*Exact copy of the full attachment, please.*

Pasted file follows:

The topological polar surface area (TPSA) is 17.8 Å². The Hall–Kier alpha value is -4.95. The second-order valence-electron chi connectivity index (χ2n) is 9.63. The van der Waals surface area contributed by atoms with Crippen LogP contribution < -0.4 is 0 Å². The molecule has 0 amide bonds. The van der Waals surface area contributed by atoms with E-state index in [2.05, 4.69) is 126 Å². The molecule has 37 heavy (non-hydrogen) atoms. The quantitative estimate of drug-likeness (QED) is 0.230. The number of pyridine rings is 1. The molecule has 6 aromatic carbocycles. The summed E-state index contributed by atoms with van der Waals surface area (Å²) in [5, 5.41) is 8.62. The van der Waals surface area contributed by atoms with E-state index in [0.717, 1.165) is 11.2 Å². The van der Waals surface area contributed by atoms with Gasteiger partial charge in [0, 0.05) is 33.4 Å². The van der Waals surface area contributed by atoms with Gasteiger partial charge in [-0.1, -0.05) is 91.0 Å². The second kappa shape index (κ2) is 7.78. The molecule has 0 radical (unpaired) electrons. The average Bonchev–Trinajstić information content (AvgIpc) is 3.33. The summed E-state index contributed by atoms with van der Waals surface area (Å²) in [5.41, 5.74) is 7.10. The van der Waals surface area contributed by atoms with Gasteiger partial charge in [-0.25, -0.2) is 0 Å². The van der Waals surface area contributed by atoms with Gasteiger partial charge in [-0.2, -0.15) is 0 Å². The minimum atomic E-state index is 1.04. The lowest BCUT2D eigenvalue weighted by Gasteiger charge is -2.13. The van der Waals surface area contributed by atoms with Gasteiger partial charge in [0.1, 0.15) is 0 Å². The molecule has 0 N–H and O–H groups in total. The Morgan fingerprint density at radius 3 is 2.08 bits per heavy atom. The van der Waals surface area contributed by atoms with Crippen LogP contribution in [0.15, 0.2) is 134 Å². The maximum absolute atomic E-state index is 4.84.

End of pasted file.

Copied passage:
The topological polar surface area (TPSA) is 17.8 Å². The Hall–Kier alpha value is -4.95. The second-order valence-electron chi connectivity index (χ2n) is 9.63. The van der Waals surface area contributed by atoms with Crippen LogP contribution < -0.4 is 0 Å². The molecule has 0 amide bonds. The van der Waals surface area contributed by atoms with E-state index in [2.05, 4.69) is 126 Å². The molecule has 37 heavy (non-hydrogen) atoms. The quantitative estimate of drug-likeness (QED) is 0.230. The number of pyridine rings is 1. The molecule has 6 aromatic carbocycles. The summed E-state index contributed by atoms with van der Waals surface area (Å²) in [5, 5.41) is 8.62. The van der Waals surface area contributed by atoms with E-state index in [0.717, 1.165) is 11.2 Å². The van der Waals surface area contributed by atoms with Gasteiger partial charge in [0, 0.05) is 33.4 Å². The van der Waals surface area contributed by atoms with Gasteiger partial charge in [-0.1, -0.05) is 91.0 Å². The second kappa shape index (κ2) is 7.78. The molecule has 0 radical (unpaired) electrons. The average Bonchev–Trinajstić information content (AvgIpc) is 3.33. The summed E-state index contributed by atoms with van der Waals surface area (Å²) in [5.41, 5.74) is 7.10. The van der Waals surface area contributed by atoms with Gasteiger partial charge in [-0.25, -0.2) is 0 Å². The van der Waals surface area contributed by atoms with Gasteiger partial charge in [-0.2, -0.15) is 0 Å². The minimum atomic E-state index is 1.04. The lowest BCUT2D eigenvalue weighted by Gasteiger charge is -2.13. The van der Waals surface area contributed by atoms with Gasteiger partial charge in [0.1, 0.15) is 0 Å². The molecule has 0 N–H and O–H groups in total. The Morgan fingerprint density at radius 3 is 2.08 bits per heavy atom. The van der Waals surface area contributed by atoms with Crippen LogP contribution in [0.15, 0.2) is 134 Å². The maximum absolute atomic E-state index is 4.84.